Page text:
Salmonella Typhi lives only in humans. In persons with typhoid fever the bacteria initially enter through the intestinal tract and eventually invade the  bloodstream. The resulting illness is often non-specific and clinically non-distinguishable from other febrile illnesses. Symptoms include:

                                  • prolonged high fever
                                  • fatigue
                                  • headache
                                  • nausea
                                  • abdominal pain
                                  • constipation or diarrhoea
                                  • rash, in some cases.

                                  Severe cases may lead to serious complications or even death.

                                  Typhoid fever can be treated with antibiotics. As resistance to antibiotics has emerged including to fluoroquinolones, newer antibiotics such as cephalosporins and azithromycin are used in the affected regions. However, increasing resistance to cephalosporins has been reported, including the emergence in 2017 of an extensively drug resistant strain of Salmonella Typhi. Resistance to azithromycin has been reported sporadically.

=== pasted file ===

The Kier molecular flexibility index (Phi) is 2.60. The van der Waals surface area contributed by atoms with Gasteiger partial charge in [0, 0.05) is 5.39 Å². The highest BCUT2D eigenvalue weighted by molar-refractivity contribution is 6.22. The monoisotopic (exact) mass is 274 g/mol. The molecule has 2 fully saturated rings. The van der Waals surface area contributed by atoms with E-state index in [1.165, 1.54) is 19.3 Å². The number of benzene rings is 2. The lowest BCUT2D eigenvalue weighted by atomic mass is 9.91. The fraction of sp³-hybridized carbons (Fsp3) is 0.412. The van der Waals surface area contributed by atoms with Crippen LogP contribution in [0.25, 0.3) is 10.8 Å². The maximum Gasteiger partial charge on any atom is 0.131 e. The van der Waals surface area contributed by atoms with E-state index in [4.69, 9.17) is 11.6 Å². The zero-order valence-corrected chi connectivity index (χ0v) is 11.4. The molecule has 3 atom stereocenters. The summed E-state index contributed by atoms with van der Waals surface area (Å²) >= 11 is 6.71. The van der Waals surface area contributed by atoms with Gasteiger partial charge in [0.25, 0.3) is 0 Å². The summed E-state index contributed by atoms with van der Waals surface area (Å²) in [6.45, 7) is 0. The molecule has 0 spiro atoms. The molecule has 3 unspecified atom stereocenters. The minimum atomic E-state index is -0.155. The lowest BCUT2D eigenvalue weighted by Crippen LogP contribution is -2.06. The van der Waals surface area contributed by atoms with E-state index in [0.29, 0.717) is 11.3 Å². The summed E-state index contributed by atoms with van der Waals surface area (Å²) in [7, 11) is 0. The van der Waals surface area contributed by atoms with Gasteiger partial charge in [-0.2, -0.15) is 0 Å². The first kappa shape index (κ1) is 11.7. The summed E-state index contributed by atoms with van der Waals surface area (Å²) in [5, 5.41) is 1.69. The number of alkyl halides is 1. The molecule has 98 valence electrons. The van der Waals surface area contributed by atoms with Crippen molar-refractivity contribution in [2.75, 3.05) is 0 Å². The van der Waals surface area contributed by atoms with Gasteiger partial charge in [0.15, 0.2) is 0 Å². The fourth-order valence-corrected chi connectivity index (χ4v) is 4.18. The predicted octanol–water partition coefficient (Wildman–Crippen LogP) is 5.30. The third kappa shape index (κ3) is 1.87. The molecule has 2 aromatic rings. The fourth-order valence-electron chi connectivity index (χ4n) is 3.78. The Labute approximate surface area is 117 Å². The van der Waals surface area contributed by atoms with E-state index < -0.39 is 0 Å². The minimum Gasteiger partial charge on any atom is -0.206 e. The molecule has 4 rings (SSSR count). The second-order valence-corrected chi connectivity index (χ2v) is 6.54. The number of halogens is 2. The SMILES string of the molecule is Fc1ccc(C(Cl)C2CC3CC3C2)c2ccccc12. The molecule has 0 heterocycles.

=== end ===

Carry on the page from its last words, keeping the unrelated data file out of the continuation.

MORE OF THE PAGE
Even when the symptoms go away, approximately 2-5% of cases can go on to become chronic carriers and contribute to the spread of typhoid through ongoing faecal shedding of the bacteria and contamination of water and food. It is important for people being treated for typhoid fever to do the following:

                                  • Take prescribed antibiotics for as long as the doctor has prescribed.
                                  • Wash their hands with soap and water after using the bathroom, and  avoid preparing or serving food to other people. This will lower the chance of passing the infection on to someone else.
                                  • Have their doctor test (after the antibiotic course) to ensure that no Salmonella Typhi bacteria remain in their body.

                                  Prevention and control

                                  Access to safe water and adequate sanitation, health education, appropriate hygiene among food handlers, and typhoid vaccination are all effective strategies for prevention and control of typhoid.

                                   Vaccines have been used for many years to prevent typhoid: